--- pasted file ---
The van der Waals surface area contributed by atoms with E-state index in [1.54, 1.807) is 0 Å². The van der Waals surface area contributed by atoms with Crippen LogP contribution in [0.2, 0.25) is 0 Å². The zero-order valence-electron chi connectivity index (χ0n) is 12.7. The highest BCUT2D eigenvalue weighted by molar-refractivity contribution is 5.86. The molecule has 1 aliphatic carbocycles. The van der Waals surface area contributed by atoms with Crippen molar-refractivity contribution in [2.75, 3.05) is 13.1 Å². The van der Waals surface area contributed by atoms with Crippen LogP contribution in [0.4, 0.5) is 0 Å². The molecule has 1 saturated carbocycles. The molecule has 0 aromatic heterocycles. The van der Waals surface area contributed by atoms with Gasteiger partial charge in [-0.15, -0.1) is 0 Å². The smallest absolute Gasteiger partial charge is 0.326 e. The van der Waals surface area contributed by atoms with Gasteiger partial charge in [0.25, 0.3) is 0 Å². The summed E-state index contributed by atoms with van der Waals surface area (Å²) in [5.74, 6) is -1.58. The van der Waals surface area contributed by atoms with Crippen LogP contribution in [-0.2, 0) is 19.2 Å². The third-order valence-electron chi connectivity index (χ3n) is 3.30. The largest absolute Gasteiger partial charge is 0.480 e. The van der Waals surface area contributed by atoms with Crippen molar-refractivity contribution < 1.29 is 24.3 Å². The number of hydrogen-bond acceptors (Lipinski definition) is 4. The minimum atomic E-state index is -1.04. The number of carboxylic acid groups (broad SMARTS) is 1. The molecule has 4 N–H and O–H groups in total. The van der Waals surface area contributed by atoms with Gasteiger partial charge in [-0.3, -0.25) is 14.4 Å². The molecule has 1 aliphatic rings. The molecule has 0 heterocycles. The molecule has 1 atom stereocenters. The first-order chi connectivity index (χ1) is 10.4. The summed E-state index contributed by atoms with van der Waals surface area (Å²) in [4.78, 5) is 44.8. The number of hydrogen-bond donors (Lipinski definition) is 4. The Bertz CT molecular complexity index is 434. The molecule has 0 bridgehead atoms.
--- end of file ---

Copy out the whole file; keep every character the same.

The van der Waals surface area contributed by atoms with E-state index in [1.54, 1.807) is 0 Å². The van der Waals surface area contributed by atoms with Crippen LogP contribution in [0.2, 0.25) is 0 Å². The zero-order valence-electron chi connectivity index (χ0n) is 12.7. The highest BCUT2D eigenvalue weighted by molar-refractivity contribution is 5.86. The molecule has 1 aliphatic carbocycles. The van der Waals surface area contributed by atoms with Crippen molar-refractivity contribution in [2.75, 3.05) is 13.1 Å². The van der Waals surface area contributed by atoms with Crippen LogP contribution in [0.4, 0.5) is 0 Å². The molecule has 1 saturated carbocycles. The molecule has 0 aromatic heterocycles. The van der Waals surface area contributed by atoms with Gasteiger partial charge in [-0.15, -0.1) is 0 Å². The smallest absolute Gasteiger partial charge is 0.326 e. The van der Waals surface area contributed by atoms with Gasteiger partial charge in [0.25, 0.3) is 0 Å². The summed E-state index contributed by atoms with van der Waals surface area (Å²) in [5.74, 6) is -1.58. The van der Waals surface area contributed by atoms with Crippen LogP contribution in [-0.2, 0) is 19.2 Å². The third-order valence-electron chi connectivity index (χ3n) is 3.30. The largest absolute Gasteiger partial charge is 0.480 e. The van der Waals surface area contributed by atoms with Crippen molar-refractivity contribution < 1.29 is 24.3 Å². The number of hydrogen-bond acceptors (Lipinski definition) is 4. The minimum atomic E-state index is -1.04. The number of carboxylic acid groups (broad SMARTS) is 1. The molecule has 4 N–H and O–H groups in total. The van der Waals surface area contributed by atoms with Gasteiger partial charge in [-0.3, -0.25) is 14.4 Å². The molecule has 1 aliphatic rings. The molecule has 0 heterocycles. The molecule has 1 atom stereocenters. The first-order chi connectivity index (χ1) is 10.4. The summed E-state index contributed by atoms with van der Waals surface area (Å²) in [4.78, 5) is 44.8. The number of hydrogen-bond donors (Lipinski definition) is 4. The Bertz CT molecular complexity index is 434. The molecule has 0 bridgehead atoms.